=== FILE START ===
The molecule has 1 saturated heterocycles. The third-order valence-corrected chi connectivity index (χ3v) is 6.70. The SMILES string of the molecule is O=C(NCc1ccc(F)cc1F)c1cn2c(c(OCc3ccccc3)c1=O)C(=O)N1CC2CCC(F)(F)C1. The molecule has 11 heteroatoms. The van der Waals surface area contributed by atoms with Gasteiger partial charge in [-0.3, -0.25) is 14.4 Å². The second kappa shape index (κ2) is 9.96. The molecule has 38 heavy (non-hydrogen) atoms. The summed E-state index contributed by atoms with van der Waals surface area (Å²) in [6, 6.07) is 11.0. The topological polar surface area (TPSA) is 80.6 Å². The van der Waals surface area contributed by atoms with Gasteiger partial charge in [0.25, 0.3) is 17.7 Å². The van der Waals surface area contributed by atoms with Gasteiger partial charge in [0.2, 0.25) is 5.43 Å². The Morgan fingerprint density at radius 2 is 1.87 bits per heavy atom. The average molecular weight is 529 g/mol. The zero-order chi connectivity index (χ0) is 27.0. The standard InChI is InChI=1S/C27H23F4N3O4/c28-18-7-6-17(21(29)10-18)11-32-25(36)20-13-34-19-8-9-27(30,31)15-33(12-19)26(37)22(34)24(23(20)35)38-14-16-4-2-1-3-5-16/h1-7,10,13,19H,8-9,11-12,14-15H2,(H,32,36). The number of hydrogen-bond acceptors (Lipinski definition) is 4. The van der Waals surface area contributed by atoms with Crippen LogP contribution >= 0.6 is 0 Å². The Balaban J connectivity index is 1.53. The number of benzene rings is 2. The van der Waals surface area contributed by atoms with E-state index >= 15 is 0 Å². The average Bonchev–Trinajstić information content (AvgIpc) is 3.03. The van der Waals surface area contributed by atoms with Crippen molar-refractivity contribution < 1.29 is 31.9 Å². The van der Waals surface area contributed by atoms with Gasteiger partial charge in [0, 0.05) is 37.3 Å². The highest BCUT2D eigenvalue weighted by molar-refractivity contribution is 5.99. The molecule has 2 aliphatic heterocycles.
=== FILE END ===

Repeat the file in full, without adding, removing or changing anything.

The molecule has 1 saturated heterocycles. The third-order valence-corrected chi connectivity index (χ3v) is 6.70. The SMILES string of the molecule is O=C(NCc1ccc(F)cc1F)c1cn2c(c(OCc3ccccc3)c1=O)C(=O)N1CC2CCC(F)(F)C1. The molecule has 11 heteroatoms. The van der Waals surface area contributed by atoms with Gasteiger partial charge in [-0.3, -0.25) is 14.4 Å². The second kappa shape index (κ2) is 9.96. The molecule has 38 heavy (non-hydrogen) atoms. The summed E-state index contributed by atoms with van der Waals surface area (Å²) in [6, 6.07) is 11.0. The topological polar surface area (TPSA) is 80.6 Å². The van der Waals surface area contributed by atoms with Gasteiger partial charge in [0.25, 0.3) is 17.7 Å². The van der Waals surface area contributed by atoms with Gasteiger partial charge in [0.2, 0.25) is 5.43 Å². The Morgan fingerprint density at radius 2 is 1.87 bits per heavy atom. The average molecular weight is 529 g/mol. The zero-order chi connectivity index (χ0) is 27.0. The standard InChI is InChI=1S/C27H23F4N3O4/c28-18-7-6-17(21(29)10-18)11-32-25(36)20-13-34-19-8-9-27(30,31)15-33(12-19)26(37)22(34)24(23(20)35)38-14-16-4-2-1-3-5-16/h1-7,10,13,19H,8-9,11-12,14-15H2,(H,32,36). The number of hydrogen-bond acceptors (Lipinski definition) is 4. The van der Waals surface area contributed by atoms with Crippen LogP contribution >= 0.6 is 0 Å². The Balaban J connectivity index is 1.53. The number of benzene rings is 2. The van der Waals surface area contributed by atoms with E-state index >= 15 is 0 Å². The average Bonchev–Trinajstić information content (AvgIpc) is 3.03. The van der Waals surface area contributed by atoms with Crippen molar-refractivity contribution < 1.29 is 31.9 Å². The van der Waals surface area contributed by atoms with Gasteiger partial charge in [0, 0.05) is 37.3 Å². The highest BCUT2D eigenvalue weighted by molar-refractivity contribution is 5.99. The molecule has 2 aliphatic heterocycles.